As the August special session on reapportionment approaches, Sen. Jack Hill is certain of one thing. He doesn’t want to split any counties apart into multiple state Senate districts.
“For the record, I am not going to agree to the splitting of Bulloch County as far as the Senate district is concerned,” he said. “In fact, I hope not to split any county that’s presently intact.”
The District 4 senator recalls that splitting Bulloch became a sensitive issue before. A resident of Reidsville, Hill has served in the Georgia Senate since 1991 and seen redistricting and other issues from the perspective of both parties, first as a Democrat and then, since a 2002 party switch, as a Republican.
Now state lawmakers are awaiting Gov. Nathan Deal’s formal call for a special session, tentatively slated to begin Aug. 15. There they will lock in new legislative districts for themselves and approve new districts for Georgia’s seats in the U.S. House of Representatives.
Those lines must change significantly, since Georgia earned a 14th Congressional District with the 2010 Census. Meanwhile, the number of seats in the state Legislature remains constant, but lines must shift to keep the districts roughly equal in population. Since growth over the past decade favored metro Atlanta and northern Georgia, most districts in rural southern Georgia need to expand in area.
Defying the trend, Senate District 4 grew faster than the state average, thanks largely to concentrated growth in Bulloch and Effingham counties. While Georgia’s population grew by 18.3 percent overall, Bulloch posted 25.4 percent growth and Effingham, 39.2 percent. The portion that Hill represents of his home county, Tattnall, posted 41.4 percent growth, but the county as a whole grew much more slowly. Other counties in the district, including Candler, Evans, Treutlen and part of Emanuel, grew at a slower pace than the state.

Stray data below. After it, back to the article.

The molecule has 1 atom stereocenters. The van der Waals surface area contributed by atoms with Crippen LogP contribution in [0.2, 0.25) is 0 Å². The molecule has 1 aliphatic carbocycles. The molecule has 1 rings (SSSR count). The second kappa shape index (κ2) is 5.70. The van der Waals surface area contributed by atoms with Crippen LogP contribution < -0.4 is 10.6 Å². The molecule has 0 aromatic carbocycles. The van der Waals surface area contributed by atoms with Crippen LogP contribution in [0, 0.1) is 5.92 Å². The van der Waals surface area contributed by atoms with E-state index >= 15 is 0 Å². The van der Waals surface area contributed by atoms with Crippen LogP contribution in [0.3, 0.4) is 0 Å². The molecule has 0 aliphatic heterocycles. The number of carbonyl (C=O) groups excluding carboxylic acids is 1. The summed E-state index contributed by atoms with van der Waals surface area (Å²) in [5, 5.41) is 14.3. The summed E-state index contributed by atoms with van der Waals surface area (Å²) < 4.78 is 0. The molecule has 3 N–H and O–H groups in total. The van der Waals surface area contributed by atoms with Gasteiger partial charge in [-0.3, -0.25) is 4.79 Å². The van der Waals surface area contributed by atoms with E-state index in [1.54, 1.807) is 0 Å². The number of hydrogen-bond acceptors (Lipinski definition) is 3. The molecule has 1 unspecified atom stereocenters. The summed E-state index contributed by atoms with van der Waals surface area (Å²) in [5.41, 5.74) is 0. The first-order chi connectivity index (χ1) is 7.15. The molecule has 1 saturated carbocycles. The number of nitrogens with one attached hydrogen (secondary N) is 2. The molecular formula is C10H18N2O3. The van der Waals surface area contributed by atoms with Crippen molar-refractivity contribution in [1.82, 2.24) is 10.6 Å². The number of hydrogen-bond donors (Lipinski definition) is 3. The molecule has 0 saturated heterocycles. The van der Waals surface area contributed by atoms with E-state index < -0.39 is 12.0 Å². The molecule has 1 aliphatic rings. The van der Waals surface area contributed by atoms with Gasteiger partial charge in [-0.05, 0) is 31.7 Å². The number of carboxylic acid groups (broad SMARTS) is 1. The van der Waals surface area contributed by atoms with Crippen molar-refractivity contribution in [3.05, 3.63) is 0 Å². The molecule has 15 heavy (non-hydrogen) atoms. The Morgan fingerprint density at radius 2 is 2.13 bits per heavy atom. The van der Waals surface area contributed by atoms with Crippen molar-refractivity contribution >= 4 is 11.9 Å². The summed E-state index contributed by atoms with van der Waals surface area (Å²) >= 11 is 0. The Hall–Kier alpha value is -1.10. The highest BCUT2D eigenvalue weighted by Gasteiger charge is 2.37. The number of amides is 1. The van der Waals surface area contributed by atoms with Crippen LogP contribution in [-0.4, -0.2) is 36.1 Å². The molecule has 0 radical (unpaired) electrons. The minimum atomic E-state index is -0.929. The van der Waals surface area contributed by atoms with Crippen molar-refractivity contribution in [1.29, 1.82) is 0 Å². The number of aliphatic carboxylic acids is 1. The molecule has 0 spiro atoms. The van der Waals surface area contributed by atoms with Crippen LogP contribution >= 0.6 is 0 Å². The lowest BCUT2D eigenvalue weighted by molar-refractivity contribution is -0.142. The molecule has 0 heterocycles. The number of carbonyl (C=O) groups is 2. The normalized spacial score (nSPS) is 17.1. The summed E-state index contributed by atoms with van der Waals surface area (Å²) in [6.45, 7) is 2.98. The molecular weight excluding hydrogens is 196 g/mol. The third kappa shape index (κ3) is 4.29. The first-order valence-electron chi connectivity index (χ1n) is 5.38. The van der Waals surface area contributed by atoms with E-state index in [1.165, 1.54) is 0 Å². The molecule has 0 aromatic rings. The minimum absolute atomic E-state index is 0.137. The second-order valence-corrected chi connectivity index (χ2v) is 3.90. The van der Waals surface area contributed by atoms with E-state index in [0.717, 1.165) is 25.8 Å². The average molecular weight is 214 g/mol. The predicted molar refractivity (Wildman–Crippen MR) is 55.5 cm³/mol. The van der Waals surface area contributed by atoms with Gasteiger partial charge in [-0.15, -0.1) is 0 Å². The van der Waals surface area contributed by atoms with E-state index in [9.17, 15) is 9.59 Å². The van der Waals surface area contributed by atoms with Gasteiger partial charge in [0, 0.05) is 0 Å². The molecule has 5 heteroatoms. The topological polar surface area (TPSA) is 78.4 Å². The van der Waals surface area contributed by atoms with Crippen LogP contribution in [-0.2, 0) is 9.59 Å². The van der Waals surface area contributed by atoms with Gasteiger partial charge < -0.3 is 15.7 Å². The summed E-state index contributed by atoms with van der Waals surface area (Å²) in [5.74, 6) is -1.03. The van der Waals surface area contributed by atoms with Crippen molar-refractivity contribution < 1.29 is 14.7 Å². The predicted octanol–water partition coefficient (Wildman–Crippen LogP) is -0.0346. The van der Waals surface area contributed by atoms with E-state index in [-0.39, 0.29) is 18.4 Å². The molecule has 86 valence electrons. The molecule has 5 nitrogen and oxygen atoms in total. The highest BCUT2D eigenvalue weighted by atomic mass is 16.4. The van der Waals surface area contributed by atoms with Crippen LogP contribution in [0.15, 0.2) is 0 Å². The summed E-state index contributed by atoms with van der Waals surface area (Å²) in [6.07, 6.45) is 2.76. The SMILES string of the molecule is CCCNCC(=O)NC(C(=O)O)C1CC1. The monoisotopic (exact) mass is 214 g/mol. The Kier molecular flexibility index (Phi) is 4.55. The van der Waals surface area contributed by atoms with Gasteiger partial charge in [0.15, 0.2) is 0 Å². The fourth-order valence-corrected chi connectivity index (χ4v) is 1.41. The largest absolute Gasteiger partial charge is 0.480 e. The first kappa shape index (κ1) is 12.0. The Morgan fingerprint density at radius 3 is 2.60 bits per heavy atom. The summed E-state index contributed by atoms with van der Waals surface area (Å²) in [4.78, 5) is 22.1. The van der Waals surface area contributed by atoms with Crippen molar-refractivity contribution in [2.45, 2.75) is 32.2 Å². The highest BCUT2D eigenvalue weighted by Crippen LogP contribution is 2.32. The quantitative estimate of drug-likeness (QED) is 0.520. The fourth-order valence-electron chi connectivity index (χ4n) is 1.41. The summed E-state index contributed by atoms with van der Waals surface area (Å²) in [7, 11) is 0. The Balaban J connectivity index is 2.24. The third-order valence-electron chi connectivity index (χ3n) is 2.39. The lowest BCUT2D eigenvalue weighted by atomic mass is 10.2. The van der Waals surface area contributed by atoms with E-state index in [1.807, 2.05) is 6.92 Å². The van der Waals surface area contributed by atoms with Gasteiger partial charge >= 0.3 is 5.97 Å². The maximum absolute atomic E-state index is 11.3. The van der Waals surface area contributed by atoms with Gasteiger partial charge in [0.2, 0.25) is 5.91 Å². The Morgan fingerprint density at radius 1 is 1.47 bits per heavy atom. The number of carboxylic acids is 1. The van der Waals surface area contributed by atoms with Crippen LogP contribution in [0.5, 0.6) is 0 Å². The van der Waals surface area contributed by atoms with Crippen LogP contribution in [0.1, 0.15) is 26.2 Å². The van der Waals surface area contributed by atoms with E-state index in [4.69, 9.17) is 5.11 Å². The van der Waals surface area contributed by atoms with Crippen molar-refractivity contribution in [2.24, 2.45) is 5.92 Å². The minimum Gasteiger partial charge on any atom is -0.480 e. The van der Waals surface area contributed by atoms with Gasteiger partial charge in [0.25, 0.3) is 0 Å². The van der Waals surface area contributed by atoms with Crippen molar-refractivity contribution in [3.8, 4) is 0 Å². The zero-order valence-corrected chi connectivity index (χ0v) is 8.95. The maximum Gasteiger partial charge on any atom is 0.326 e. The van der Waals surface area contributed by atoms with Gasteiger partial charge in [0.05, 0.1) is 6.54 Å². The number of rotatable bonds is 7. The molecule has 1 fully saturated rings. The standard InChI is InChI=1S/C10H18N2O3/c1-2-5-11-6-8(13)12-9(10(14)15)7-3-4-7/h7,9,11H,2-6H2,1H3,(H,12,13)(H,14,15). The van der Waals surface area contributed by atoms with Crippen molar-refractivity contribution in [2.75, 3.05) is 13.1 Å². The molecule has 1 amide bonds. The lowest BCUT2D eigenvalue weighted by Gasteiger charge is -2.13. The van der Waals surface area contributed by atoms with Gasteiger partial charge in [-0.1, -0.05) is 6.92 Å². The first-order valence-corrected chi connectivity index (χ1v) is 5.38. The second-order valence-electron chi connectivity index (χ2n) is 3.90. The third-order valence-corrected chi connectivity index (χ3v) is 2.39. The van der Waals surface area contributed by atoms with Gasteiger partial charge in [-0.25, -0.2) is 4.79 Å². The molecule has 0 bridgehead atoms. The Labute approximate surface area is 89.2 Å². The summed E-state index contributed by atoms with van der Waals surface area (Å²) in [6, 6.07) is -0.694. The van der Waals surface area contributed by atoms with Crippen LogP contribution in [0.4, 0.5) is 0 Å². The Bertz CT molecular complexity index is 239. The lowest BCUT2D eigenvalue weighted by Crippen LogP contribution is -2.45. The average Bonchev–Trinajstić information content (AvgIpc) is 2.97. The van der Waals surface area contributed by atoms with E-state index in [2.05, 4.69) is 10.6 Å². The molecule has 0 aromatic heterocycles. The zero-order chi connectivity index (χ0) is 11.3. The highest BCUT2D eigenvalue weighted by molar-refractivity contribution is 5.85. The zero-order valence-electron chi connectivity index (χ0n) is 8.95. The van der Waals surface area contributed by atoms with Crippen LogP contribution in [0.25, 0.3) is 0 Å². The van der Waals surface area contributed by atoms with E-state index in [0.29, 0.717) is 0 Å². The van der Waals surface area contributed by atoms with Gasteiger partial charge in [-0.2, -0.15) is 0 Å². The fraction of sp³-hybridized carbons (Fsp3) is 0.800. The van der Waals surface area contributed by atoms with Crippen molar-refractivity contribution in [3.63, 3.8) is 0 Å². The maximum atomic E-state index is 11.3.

With Georgia’s population at 9,687,653, each of the 56 Senate districts needs to be adjusted to within 1 percent of a target population of 172,994. District 4, with a 2010 population of 182,797, must shed about 9,803 residents, and will do so by ceding territory to one or more neighboring districts.
Both Sen. Jesse Stone’s District 23, which includes the rest of Emanuel and counties to the north, and Sen. Tommie Williams’ District 19, with the rest of Tattnall and counties to the west, are below the target population.
“The 9,800 that I have, the senator to the north of me needs all 9,800 of them,” Hill said.
He added that it might be worked out by adjusting at least one of his two split counties, Emanuel and Tattnall.
Reapportionment is seldom that easy. All of the state legislators mentioned here are members of the Republican majority, but that is no guarantee they will see eye-to-eye.
“It’s a very human process,” Hill said. “All the frailties of human beings come into play, and it’s a net-sum game sometimes in that for you to win, somebody else has got to lose.”
He jokingly advises other members of the Legislature to bring a photo of the family dog with them to Atlanta, “to remind them that that dog is the only friend they have in reapportionment.”
During the special session, representatives will work out details of the House map while senators work on the Senate map. After each body approves its own new districts, the other chamber traditionally approves them without further debate.
On the State House side, each of the 180 districts will need to be adjusted to near a new target population of 53,820. District 158, held by Rep. Jan Tankersley, has grown to 57,393 people, and so will need to give up about 3,573. Meanwhile, Rep. Jon Burns’ District 157 has 49,943 residents and so needs to pick up 3,877 more. Rep. Butch Parrish’s District 156, with 51,000 people, is 2,820 short. The numbers were provided by Hill from data at the state Reapportionment Office.